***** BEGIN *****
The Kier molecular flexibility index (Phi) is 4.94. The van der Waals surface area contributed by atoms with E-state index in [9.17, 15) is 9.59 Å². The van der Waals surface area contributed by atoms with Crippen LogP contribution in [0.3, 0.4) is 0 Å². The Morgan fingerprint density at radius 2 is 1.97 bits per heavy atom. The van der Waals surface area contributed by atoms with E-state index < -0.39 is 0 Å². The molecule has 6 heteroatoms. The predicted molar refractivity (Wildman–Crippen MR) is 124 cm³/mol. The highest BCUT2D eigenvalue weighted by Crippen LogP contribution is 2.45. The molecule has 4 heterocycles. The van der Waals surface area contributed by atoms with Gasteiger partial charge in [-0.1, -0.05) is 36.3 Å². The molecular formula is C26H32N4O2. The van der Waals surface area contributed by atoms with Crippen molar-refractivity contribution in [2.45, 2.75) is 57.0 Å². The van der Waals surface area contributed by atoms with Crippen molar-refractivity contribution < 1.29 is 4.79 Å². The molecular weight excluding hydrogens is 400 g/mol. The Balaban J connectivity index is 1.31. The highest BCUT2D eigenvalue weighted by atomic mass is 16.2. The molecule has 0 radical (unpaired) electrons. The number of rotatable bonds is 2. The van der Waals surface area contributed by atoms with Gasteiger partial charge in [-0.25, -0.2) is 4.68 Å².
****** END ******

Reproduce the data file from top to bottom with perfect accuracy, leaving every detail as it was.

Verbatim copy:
The Kier molecular flexibility index (Phi) is 4.94. The van der Waals surface area contributed by atoms with E-state index in [9.17, 15) is 9.59 Å². The van der Waals surface area contributed by atoms with Crippen LogP contribution in [0.3, 0.4) is 0 Å². The Morgan fingerprint density at radius 2 is 1.97 bits per heavy atom. The van der Waals surface area contributed by atoms with E-state index < -0.39 is 0 Å². The molecule has 6 heteroatoms. The predicted molar refractivity (Wildman–Crippen MR) is 124 cm³/mol. The highest BCUT2D eigenvalue weighted by Crippen LogP contribution is 2.45. The molecule has 4 heterocycles. The van der Waals surface area contributed by atoms with Gasteiger partial charge in [-0.1, -0.05) is 36.3 Å². The molecular formula is C26H32N4O2. The van der Waals surface area contributed by atoms with Crippen molar-refractivity contribution in [2.45, 2.75) is 57.0 Å². The van der Waals surface area contributed by atoms with Crippen molar-refractivity contribution < 1.29 is 4.79 Å². The molecular weight excluding hydrogens is 400 g/mol. The Balaban J connectivity index is 1.31. The highest BCUT2D eigenvalue weighted by atomic mass is 16.2. The molecule has 0 radical (unpaired) electrons. The number of rotatable bonds is 2. The van der Waals surface area contributed by atoms with Gasteiger partial charge in [-0.25, -0.2) is 4.68 Å².